The Green Apricot Getaway- Fall 2017

When: October 1-5, 2017

Where: Crossville, TN

What:  BYOP Retreat

How Much:  $375 per person (Limit 12)

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Crossville, TN is located on the Cumberland Plateau in the Appalachian Mountains. We’ll be there at the beginning of October, and the temps should be mild and the leaves beginning to change color.  This retreat is literally about getting away- away from the noise and busyness of everyday life and slowing down for a bit of selfish sewing.  We will be staying at a 12,700 acre resort that boasts of golf courses, riding stables, indoor and outdoor pools, multiple lakes and other activities including massage services (swoon).  There are restaurants on site, and several more to choose from just a couple of miles away. But who cares about all that?!?  We are here for the sewing…

BYOP– This is a Bring Your Own Project style of retreat.  Plan on starting something new and dedicating a solid several days to working on it.  I will be working on the Stag Nation quilt by Sewn Into the Fabric, and I will gladly teach it to whomever wants to join me.  Or, bring a project from home that you want to finish up.  We’ll have access to one large common sewing area for three days, and there is also plenty of room for cutting, sewing and relaxing in the units where we will be staying.  There will be enough room in the common area for all attendes to have their own sewing space. Please do not bring personal irons or cutting mats to the common sewing area, although you are welcome to have them in your unit.  

                     

Shown above: Stag Nation by Sewn Into the Fabric

Accomodations– Mulitiple 2-bedroom units with full kitchens, washers and dryers, dining and living room space.  Units are located close to one another.  No housekeeping will be provided during the retreat.  

Food– The Green Apricot will provide lunch and dinner while in the common sewing area Monday through Wednesday.  Some staples will be provided in each unit, but all other meals will be the responsibility of the attendees.  Grocery stores and restaurants are all just a couple miles away.

Travel– Travel is not included.  The closest international airport to Crossville is 110 miles away in Nashville.  Please keep this in mind while planning.  

Check In/Check Out– Check-in begins at 5pm on Sunday, Oct 1, and check-out is at 10am on Thursday, Oct 5.

Fees, Deposits and Canellation Policies– 

  • Fees include accomodations for 4 nights, sewing space, lunch and dinner for three days for each person.  Payment in full without incurring a $100 fee is due August 15, 2017.  Final payment is due September 15, 2017.  If the reservation is not paid in full on September 15, the reservation and all fees are forfeited.
  • Registration requires a $200 deposit per person that is nonrefundable, but is transferable with approval by The Green Apricot. 
  • Cancellations before September 15, 2017 are fully refundable, less the deposit. Cancellations after September 15, 2017 are not refundable.  Remember, you can transfer your reservation to someone else.

 

Click Register Now to reserve your choice with the appropriate deposit.  (Please note that you are not registered if the deposit is not paid.)  Because of system limitations, it is possible to overbook.  If that happens, and I am not able to honor your request, I will refund your deposit promptly.  Reservations are limited to a total of 12 people (including myself).  After the reservations have been confirmed, I will send a link for the remaining balance due.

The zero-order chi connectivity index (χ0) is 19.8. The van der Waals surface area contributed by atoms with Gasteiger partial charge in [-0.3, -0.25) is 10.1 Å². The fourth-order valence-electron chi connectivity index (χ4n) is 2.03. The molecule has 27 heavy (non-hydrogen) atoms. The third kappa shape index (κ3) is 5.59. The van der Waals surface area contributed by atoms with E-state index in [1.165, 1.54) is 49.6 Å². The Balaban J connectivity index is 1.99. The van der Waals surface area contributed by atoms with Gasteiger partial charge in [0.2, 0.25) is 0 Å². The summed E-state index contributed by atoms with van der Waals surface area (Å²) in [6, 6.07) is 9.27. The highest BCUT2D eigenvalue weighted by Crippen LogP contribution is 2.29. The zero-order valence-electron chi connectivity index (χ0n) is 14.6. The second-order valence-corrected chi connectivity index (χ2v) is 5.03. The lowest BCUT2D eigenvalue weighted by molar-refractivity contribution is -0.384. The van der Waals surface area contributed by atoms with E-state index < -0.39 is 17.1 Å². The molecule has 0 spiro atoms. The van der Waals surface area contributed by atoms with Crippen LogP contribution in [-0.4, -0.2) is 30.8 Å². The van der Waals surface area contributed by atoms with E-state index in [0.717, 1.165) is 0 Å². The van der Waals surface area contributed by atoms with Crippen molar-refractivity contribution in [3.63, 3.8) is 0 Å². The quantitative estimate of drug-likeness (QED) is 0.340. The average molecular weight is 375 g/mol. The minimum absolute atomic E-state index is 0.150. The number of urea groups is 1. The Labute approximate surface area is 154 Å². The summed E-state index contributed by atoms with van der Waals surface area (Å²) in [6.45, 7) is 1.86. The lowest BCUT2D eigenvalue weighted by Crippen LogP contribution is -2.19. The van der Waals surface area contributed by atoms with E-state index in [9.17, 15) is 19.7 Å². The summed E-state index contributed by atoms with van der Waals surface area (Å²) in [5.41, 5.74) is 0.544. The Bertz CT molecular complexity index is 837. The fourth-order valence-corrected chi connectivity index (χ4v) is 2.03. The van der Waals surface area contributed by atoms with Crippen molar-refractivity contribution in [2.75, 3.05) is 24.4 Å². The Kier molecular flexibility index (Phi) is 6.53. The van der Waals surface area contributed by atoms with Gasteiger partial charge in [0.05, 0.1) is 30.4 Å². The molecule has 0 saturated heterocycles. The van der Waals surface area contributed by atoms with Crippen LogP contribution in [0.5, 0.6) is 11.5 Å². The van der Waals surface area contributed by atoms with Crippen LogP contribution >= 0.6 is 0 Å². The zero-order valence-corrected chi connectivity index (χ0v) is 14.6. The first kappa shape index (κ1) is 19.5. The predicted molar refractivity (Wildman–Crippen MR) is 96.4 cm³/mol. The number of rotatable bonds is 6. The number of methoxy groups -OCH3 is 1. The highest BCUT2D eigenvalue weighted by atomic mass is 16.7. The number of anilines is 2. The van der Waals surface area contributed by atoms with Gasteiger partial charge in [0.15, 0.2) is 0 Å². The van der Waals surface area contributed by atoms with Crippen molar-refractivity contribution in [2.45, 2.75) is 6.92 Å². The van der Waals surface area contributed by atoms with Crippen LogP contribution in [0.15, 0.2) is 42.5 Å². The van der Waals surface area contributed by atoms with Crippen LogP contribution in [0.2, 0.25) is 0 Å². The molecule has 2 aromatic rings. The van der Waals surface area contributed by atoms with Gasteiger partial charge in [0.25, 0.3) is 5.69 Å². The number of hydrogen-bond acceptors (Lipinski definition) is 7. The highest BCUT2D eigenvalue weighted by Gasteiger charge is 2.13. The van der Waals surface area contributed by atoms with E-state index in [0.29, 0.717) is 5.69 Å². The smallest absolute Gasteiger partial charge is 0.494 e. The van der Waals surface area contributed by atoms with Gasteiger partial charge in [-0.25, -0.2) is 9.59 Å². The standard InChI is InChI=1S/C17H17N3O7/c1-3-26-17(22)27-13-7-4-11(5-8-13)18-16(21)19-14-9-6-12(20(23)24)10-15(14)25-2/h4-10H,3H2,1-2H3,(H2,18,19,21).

Please let me know if you have any questions before you register.  You can email me at thegreenapricot@gmail.com, or text or call 770-584-3498.

Love All Around- The Block

Last week my sweet friend, Lee Monroe- aka May Chappell, sent me a note asking if I could do a little something for her. I would have likely said of course no matter what she asked, but I was especially grateful to be asked to be a part of making her Love All Around block.

One thing I’ve learned from my faith is to make the most of all that is good, and to minimize the power of all that is negative. And let’s face it, there is a lot of negative out there. 

Don’t misunderstand me. In no way am I implying that sticking one’s head in the sand is the way to go.  Pretending all is well when it isn’t simply allows the thing to stick around, or worse, become more powerful. It takes purposeful action to make a difference. Everything we say and do begs the question, “Is this making the situation better, or worse?”

I have to be honest. I am excessively sensitive. I get overwhelmed by all of the negativity that hits me in the face everyday. It makes my chest feel heavy, and I have to take a minute to remind myself of all that is truly good and beautiful in the world. 

But that’s the thing that’s so amazing. It turns out that there are way more beautiful and wonderful and happy and positive and loving things and people in the world than there are hateful, sad and negative. Really.  There are. And the great part is that the more you fill the world with genuine kindness and love, the less room there is for the other stuff. 

I know that sometimes we hurt. Deeply. And sometimes we are afraid. Often with good cause. Both hurt and fear are powerful reactions, and both can lead to anger and hate.